Among the once-crowded pool of presidential candidates, Rubio has been rising as a potential challenger to GOP frontrunner Donald Trump. In mid-February, the campaign got a jolt when Supreme Court Justice Antonin Scalia died of a heart attack, turning his vacancy into a red-hot political issue that has focused all eyes not only on his potential replacement but also on nearly 40 stalled federal and appellate court nominations by Obama — including Barzee Flores’.

Marco Rubio is just one candidate for the Republican nomination for President in a field that includes a tycoon and a neurosurgeon in addition to governors and congressmen. These candidates have a lot in common, but a lot MORE that separates them.

Rubio has joined a chorus of leading Senate Republicans —including Judiciary Committee chairman Chuck Grassley of Iowa — who have declared that Obama should not appoint Scalia’s nomination during his final year in office, saying that momentous decision should be made by the next president in 2017.

“Within the … last few months of the president’s term, we should not be appointing Supreme Court justices,” Rubio, who is a lawyer, told ABC’s George Stephanopoulos, immediately after Scalia’s death. “In the last year of a president’s term, in his second term especially, there should not be Supreme Court nominees put into lifetime positions for a president that you’re not going to hold accountable at the ballot box.”

Obama strongly disagreed with Rubio and other Republicans, saying he will exert his constitutional authority as president and nominate a candidate to replace Scalia on the Supreme Court. During the past week, U.S. Sen. Mitch McConnell, the Republican Majority Leader from Kentucky, upped the confrontation by pledging that the Senate would not only refuse to vote on a nominee but not even hold hearings and meet with one.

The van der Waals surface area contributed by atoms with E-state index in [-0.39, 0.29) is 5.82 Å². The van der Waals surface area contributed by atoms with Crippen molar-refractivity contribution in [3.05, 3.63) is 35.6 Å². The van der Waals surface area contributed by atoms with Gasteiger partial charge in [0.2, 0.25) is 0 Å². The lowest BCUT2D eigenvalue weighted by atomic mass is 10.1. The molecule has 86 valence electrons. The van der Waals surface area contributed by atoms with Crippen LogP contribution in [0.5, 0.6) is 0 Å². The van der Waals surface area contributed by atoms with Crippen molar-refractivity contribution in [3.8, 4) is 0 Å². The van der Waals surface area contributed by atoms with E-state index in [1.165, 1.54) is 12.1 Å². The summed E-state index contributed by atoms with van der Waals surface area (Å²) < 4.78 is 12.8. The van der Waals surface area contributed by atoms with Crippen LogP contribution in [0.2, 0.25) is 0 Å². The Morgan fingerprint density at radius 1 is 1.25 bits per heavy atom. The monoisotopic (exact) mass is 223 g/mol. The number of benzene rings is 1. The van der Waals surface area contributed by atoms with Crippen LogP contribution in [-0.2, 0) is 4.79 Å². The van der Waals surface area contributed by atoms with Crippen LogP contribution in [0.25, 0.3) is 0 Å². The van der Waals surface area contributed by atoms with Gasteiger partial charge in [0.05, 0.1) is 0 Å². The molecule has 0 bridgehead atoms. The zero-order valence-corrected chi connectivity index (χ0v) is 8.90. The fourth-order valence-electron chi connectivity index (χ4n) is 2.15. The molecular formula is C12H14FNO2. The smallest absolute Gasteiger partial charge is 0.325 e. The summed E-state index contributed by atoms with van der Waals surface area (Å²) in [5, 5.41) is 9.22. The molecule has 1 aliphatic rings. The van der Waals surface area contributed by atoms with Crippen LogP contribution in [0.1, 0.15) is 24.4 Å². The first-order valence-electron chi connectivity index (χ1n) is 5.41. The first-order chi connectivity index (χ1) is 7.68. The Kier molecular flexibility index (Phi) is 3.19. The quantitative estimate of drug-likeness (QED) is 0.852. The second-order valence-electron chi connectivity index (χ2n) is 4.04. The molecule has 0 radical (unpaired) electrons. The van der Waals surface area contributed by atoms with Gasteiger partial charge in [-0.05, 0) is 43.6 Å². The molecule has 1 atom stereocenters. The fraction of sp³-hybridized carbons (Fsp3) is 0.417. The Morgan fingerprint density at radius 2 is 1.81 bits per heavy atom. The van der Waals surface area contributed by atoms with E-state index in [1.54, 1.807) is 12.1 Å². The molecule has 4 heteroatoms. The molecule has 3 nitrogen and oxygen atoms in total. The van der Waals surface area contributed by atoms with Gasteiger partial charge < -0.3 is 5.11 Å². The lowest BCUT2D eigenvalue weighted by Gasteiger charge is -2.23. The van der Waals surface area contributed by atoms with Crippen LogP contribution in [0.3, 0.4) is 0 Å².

Although the issue of replacing a Supreme Court justice might seem drastically different from filling the vacant position of a federal trial judge, some legal observers view the Republican agenda as obstructive across the board to limit Democratic appointees to the bench.

“The Republicans say President Obama can’t nominate a Supreme Court justice in his last year of office, yet Sen. Rubio can’t follow through on his nomination of Mary Barzee Flores from more than a year ago,” said Miami lawyer Dennis Kainen, a Democrat who sits on the Florida Bar Board of Governors.

“What reason other than politics would there be for him not to move forward on her nomination?” Kainen said. “He’s an intelligent man and knows there’s a need to fill vacancies on the federal bench so that litigants can have their day in court.”

Both Kainen and Spencer noted that Rubio’s position on the Barzee Flores nomination is not the first time that the senator has recommended a federal judicial candidate to the president and then backpedaled.

In September 2013, Rubio withdrew his support for Miami-Dade Circuit Court Judge William Thomas, after recommending him the previous year for a seat on the same federal court as Barzee Flores. Thomas would have made history, if confirmed, as the first openly gay black man to serve as a federal judge. But, after Rubio’s flip-flop on the nominee, Obama decided against resubmitting his name to the Senate in 2014.

Spencer, the Republican, said Rubio is mistreating Barzee Flores in the same manner for no good reason.

“He has stabbed both of them in the back,” Spencer said. “It’s an outrage.”

Glenn Sugameli, a Washington, D.C., lawyer who methodically follows federal judicial nominations, said it is “very unusual” for a U.S. senator to recommend a candidate for a federal judgeship and then hold it up during the confirmation process.

Sugameli, an attorney with Judging the Environment, said Rubio’s puzzling stance on Flores is actually part of a broader GOP mission to run out the clock on Obama’s judicial nominations. “This is not some special circumstances,” Sugameli said. “They have been doing this during the entire Obama presidency.”